Pets are a great way to spice up your homestead. They help teach children key life skills such as; responsibility, trust, compassion, respect, and patience. Adults also benefit from the companionship offered by pets while reducing loneliness and the likeliness of getting depression attacks. Birds make great pets and the pet owner must learn how to manage and feed them.
There are several varieties of birds you can keep as pets depending on whether they are caged in the home or living in your garden. Owing to their living conditions, the type of bird food you give your pets plays an important role in their health and nutrition. The variety of feed ranges from; seeds, nuts, dried fruits, cereals, and a variety of insects. Whatever you decide to feed your pet birds, always ensure it’s fresh.
The variety of feed is not only dependent on the species of pet birds but also on how their beaks are designed.
TYPES OF BIRD FOOD
We will examine the types of food necessary to provide sustenance for your pets depending on whether they are; carnivores, herbivores, insectivores, or nectar-eating birds;
- Sunflower – This type of feed is relatively easy to procure and also provides a great source of nutrition. The feed ranges from black oil, hulled to striped sunflower, and can be used for both outdoor and indoor birds. Several types of birds that prefer this type include; quail, pheasants, pigeons, doves, house sparrows, and blackbirds. It’s important to note that squirrels also like sunflowers, you should therefore use feeding equipment that isn’t accessible to the rodents.
- Safflower – This type attracts the following birds; cardinals, grosbeaks, finches, chickadees, and jays. This feed is preferred especially for most outdoor birds owing to its bitter taste that repels squirrels and other wildlife. The feed can also be mixed with other types such as sunflower or millet to make it more attractive to more bird varieties.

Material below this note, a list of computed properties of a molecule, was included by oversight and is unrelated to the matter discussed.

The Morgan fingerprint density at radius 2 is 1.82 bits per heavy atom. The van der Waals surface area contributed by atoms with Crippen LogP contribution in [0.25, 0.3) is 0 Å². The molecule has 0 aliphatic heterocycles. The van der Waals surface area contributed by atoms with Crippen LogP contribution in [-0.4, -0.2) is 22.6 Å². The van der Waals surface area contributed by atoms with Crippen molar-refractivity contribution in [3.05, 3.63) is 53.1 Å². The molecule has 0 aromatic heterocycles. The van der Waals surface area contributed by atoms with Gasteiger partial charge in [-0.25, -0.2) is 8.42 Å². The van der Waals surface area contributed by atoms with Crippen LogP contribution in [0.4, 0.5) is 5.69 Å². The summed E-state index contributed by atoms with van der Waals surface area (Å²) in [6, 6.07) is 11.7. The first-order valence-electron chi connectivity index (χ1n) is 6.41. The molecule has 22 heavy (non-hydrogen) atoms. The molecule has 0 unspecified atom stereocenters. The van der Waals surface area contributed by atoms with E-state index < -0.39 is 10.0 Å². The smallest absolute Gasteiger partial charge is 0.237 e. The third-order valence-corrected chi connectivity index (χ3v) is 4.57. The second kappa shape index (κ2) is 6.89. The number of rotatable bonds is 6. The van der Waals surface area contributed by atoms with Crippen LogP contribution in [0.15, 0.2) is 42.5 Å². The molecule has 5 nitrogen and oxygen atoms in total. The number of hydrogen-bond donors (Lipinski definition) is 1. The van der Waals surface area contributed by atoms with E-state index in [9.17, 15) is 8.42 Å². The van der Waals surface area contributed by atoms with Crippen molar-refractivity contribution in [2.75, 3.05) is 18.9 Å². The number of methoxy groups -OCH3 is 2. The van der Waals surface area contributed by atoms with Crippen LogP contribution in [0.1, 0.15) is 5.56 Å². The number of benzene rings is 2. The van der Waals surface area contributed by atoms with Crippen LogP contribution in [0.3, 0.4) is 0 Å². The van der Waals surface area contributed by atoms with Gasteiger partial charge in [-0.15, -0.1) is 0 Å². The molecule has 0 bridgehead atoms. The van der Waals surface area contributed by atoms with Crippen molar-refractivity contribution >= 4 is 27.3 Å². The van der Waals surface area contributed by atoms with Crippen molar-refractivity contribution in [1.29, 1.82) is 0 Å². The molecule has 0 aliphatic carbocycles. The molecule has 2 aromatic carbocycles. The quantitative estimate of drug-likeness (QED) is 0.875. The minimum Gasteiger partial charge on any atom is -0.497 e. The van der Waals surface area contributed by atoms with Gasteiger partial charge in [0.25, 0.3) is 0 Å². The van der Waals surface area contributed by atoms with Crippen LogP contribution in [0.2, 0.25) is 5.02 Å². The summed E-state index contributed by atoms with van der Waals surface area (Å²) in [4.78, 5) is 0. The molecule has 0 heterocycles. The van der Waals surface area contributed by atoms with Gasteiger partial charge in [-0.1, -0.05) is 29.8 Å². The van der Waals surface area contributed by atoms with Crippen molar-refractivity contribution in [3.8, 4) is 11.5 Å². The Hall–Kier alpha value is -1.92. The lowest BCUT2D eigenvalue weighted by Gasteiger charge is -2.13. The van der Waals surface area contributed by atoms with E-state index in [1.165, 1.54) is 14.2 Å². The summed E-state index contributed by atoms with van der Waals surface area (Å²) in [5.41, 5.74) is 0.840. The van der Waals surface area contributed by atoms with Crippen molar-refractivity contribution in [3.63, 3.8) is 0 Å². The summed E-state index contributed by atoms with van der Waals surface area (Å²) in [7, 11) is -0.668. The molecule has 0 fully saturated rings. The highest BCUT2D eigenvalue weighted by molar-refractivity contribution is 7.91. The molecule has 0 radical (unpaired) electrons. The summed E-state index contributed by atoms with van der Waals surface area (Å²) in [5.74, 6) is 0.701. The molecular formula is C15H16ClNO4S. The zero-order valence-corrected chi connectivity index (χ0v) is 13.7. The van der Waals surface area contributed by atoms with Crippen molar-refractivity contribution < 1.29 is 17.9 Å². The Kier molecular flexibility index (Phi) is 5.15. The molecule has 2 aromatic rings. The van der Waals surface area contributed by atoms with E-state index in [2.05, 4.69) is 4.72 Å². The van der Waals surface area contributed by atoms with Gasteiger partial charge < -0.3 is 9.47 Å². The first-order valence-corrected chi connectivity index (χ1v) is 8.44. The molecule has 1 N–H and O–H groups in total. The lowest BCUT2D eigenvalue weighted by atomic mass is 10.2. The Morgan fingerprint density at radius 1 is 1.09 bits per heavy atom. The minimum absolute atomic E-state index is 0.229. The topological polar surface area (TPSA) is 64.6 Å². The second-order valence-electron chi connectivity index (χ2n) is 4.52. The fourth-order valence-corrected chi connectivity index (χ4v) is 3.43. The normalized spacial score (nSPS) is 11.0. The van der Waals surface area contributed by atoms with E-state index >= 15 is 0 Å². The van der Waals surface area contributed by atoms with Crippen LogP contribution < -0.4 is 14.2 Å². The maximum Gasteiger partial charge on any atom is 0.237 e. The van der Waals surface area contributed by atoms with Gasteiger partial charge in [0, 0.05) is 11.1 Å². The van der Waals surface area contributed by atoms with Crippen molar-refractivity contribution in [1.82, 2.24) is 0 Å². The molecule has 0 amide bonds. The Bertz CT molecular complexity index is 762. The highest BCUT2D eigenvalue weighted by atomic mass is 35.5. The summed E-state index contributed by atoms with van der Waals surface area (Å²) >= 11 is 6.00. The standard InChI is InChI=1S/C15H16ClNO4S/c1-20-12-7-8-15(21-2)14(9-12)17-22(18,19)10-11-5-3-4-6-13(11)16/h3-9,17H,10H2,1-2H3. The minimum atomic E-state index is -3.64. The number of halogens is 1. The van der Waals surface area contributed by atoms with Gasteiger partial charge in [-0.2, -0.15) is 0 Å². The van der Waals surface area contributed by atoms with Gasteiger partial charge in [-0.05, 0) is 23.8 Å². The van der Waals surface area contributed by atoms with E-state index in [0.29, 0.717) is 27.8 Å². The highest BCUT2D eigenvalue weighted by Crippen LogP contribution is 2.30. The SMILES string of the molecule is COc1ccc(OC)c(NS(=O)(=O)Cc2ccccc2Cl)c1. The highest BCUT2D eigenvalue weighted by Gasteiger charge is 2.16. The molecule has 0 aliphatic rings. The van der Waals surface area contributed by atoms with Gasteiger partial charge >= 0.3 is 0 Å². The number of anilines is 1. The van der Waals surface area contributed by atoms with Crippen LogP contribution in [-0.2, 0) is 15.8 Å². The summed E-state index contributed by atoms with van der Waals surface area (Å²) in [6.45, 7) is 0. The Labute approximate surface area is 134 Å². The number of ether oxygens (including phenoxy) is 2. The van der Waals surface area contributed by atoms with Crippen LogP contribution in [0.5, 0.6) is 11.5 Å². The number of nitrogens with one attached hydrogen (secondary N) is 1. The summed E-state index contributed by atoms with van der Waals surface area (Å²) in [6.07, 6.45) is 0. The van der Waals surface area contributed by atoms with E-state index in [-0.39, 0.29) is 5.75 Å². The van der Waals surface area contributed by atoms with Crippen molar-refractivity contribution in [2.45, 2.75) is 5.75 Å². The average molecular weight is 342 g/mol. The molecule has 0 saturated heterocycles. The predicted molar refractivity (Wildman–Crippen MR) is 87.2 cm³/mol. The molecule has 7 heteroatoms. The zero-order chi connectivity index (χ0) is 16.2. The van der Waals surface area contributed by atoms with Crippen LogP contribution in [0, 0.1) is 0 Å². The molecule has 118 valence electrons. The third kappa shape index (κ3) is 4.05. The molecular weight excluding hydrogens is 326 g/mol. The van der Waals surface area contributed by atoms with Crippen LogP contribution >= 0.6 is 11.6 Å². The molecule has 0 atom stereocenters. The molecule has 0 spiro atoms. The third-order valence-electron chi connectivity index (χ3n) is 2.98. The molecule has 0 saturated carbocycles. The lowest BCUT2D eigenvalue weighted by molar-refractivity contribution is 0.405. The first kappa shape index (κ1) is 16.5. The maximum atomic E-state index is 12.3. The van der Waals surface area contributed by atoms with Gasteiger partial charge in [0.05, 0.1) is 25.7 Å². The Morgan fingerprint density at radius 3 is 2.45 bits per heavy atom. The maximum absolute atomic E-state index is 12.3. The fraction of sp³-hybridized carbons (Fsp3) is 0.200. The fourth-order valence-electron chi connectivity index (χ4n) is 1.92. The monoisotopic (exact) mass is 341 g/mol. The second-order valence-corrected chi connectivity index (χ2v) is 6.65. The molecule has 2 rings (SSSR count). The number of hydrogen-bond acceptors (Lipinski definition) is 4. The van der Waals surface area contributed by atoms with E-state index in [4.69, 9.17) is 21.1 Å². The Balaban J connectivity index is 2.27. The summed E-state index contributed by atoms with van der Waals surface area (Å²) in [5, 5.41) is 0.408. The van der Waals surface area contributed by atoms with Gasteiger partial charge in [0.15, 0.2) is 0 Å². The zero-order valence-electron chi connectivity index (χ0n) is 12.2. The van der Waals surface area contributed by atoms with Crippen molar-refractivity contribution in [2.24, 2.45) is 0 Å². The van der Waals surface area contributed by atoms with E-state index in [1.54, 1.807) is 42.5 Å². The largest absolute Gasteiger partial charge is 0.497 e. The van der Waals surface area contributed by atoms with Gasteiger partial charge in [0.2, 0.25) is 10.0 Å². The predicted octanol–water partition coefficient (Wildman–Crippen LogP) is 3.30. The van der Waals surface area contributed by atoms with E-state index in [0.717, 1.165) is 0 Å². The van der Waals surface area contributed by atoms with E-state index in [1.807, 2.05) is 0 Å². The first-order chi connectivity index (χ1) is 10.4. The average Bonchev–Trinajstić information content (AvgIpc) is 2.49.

- Nyjer – This is a small black seed native to Ethiopia and India. Some common birds attracted to his type of feed include; the finch species of birds, pigeons, doves, and indigo buntings. It’s important to ensure that the seeds are treated so they don’t sprout becoming an invasive weed while still retaining their nutritional content.
- Peanuts – These are an important source of fat and proteins which is a vital source of nutrients during winters. These can be offered with or without a shell and are mostly preferred by the following varieties of birds; crows, jays, magpies, grackles, woodpeckers, titmice, and chickadees.
- White proso millet – This type is a favorite food among ground-feeding birds and is used as a filler in bird-seed mixes. This feed is a great source of starch, protein, fiber, and fat. Birds that prefer this type of food include; small bird species – finches, juncos, sparrows, buntings, doves, blackbirds, and towhees.
- Mealworms – Feeding your birds provides a great source of fat and protein for your pet birds, especially during the cold winters. These are usually sold as either live or dried worms. Types of birds that are usually attracted to this type of food include; robins, bluebirds, thrushes, chickadees, titmice, wrens, and starlings.
- Shelled and cracked corn – This type of feed is easily available in different sizes and should be offered in small amounts at a time either as a mixer or individually. Ensure this feed is stored in a cool dry place to avoid contamination by aflatoxins. This is highly toxic to both human beings and animals. Some bird species that are fed this type of food include; starlings, quail, grackles, pheasants, wild turkeys, ducks, ravens, grosbeaks, cardinals, crows, and ravens.
Keeping birds is a great way to brighten your backyard and your home. The colorfulness and brightness provided by birds zooming and chirping offer great relief after a long day while lighting up your mornings. It’s important as a pet owner to understand the types or combinations of bird food that will provide the right balance of sustenance and nutrition. This knowledge helps you not only in budgeting but also in determining the right feed type for your feeders to avoid waste and to provide enough feed, especially for ground feeders.